s2(4) Age of Legal Capacity (Scotland) Act 1991

25. Where an education authority propose to establish whether any child or young person requires a co-ordinated support plan they must, before proceeding, inform the parents (or eligible child or young person). They must also inform the managers of independent or grant-aided schools, where they are responding to a request by them to establish whether a child or young person would require a co-ordinated support plan if the education authority were responsible for the child or young person's school education. When they have reached a view on whether a co-ordinated support plan is required the authority must also inform these persons about their conclusions and any rights to make a reference to the Tribunal regarding the authority's conclusions.

s11(1), (2) and (3)

Requesting an assessment

26. As described in chapter 3, where an education authority are responsible for the school education of a child or young person they must meet requests made by a parent, child who has attained the age of 12 years (where they have capacity to make such a request) or young person to establish whether any child or young person has additional support needs, or requires a co-ordinated support plan, unless the request is unreasonable.

27. Where an education authority are not responsible for the school education of a child or young person they may meet requests made by the parents, child who has attained the age of 12 years (where they have capacity to make such a request) young person or managers of an independent or grant-aided school to establish whether the child or young person would, if the education authority were responsible for the school education of the child or young person, require a co-ordinated support plan.

28. In the circumstances in the previous two paragraphs above, those making the request will be expected to provide sufficient information to explain why they think assessment is required. The education authority must notify the parents or young person or child, or the managers of the independent or grant-aided school (as appropriate), of a decision not to comply with the request. In the case of a child or young person for whose school education they are responsible, before proceeding the education authority must notify the parents or the young person, of their proposal to establish whether the child or young person requires a co-ordinated support plan. In the case of a child or young person for whose school education the education authority are not responsible then where the education authority decide that a co-ordinated support plan would have been required, if they were responsible for the child's or young person's school education, they must provide the person who made the request with such information and advice about the child's or young person's additional support needs as they consider appropriate.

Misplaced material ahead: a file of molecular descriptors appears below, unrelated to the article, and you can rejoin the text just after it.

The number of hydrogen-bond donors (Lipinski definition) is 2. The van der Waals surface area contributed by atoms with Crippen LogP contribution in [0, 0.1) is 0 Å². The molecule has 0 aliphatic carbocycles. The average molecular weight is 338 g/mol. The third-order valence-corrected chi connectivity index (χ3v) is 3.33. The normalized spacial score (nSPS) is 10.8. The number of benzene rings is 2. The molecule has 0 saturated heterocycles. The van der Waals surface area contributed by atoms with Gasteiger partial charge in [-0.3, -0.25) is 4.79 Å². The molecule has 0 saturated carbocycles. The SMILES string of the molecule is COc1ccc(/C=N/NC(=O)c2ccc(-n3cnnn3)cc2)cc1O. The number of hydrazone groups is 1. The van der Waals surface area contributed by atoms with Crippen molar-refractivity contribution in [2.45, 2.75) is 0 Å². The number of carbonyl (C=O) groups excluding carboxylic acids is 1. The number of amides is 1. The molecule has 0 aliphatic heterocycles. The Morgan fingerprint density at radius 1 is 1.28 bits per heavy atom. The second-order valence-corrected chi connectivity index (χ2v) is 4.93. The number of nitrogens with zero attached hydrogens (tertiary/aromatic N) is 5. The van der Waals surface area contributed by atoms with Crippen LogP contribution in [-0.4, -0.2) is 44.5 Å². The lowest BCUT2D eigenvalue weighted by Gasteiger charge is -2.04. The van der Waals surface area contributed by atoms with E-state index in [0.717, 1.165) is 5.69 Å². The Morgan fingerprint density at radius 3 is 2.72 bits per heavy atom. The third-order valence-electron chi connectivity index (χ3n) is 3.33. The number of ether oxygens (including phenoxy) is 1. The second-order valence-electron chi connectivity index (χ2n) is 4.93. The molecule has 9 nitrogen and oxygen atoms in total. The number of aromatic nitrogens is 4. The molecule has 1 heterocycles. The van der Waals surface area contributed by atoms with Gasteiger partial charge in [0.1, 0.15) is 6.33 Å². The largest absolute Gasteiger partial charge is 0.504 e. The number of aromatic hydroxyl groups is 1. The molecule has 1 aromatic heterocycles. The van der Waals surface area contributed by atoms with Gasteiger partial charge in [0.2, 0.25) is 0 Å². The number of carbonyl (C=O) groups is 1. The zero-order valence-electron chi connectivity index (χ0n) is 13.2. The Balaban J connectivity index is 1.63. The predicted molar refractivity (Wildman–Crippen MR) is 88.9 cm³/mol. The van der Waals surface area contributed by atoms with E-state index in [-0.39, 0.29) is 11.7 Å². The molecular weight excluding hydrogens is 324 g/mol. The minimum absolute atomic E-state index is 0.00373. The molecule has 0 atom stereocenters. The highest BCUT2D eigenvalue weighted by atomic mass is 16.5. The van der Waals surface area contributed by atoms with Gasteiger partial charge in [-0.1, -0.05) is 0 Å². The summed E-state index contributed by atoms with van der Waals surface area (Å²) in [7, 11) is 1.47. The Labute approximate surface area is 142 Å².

s28(2)
s7

29. Education authorities should notify the person making the request of either decision as quickly as possible but certainly no later than 8 weeks from when the request is received (see paragraph 37 below).

30. Where an education authority are responsible for the school education of a child or young person then their decision not to comply with a request to establish whether a co-ordinated support plan is required is treated as a decision of the education authority that the child or young person does not require a co-ordinated support plan. In notifying the parents or young person of their decision, they must also notify them of their right to make a reference to the Tribunal. A reference to the Tribunal can only be made where an education authority are responsible for the school education of the child or young person.

s18(5)
s28(2)(d)

31. Where a parent or young person or child has requested that the authority establish whether the child or young person requires a co-ordinated support plan and the authority have not responded to that request within 8 weeks the Act, as amended, provides that the failure to respond is treated as if it was a decision by the education authority that no co-ordinated support plan is required. In these circumstances the parent or young person or child (who has attained the age of 12 years who has capacity to do so) can refer to the Tribunal the authority's deemed refusal to prepare a co-ordinated support plan. This 8 week timescale can be extended to 16 weeks where the request is made during a school holiday period of 4 weeks or more.

s18(5A)

32. Also, where an authority have notified a parent, child who has attained the age of 12or young person that they will establish whether the child or young person requires a co-ordinated support plan but, after 16 weeks following that notification, the authority have not made a decision on the matter either way, the Act, as amended, enables that failure to be treated as if it were a decision of the education authority that no co-ordinated support plan is required. Decisions of an authority that no co-ordinated support plan is required can be referred to the Tribunal.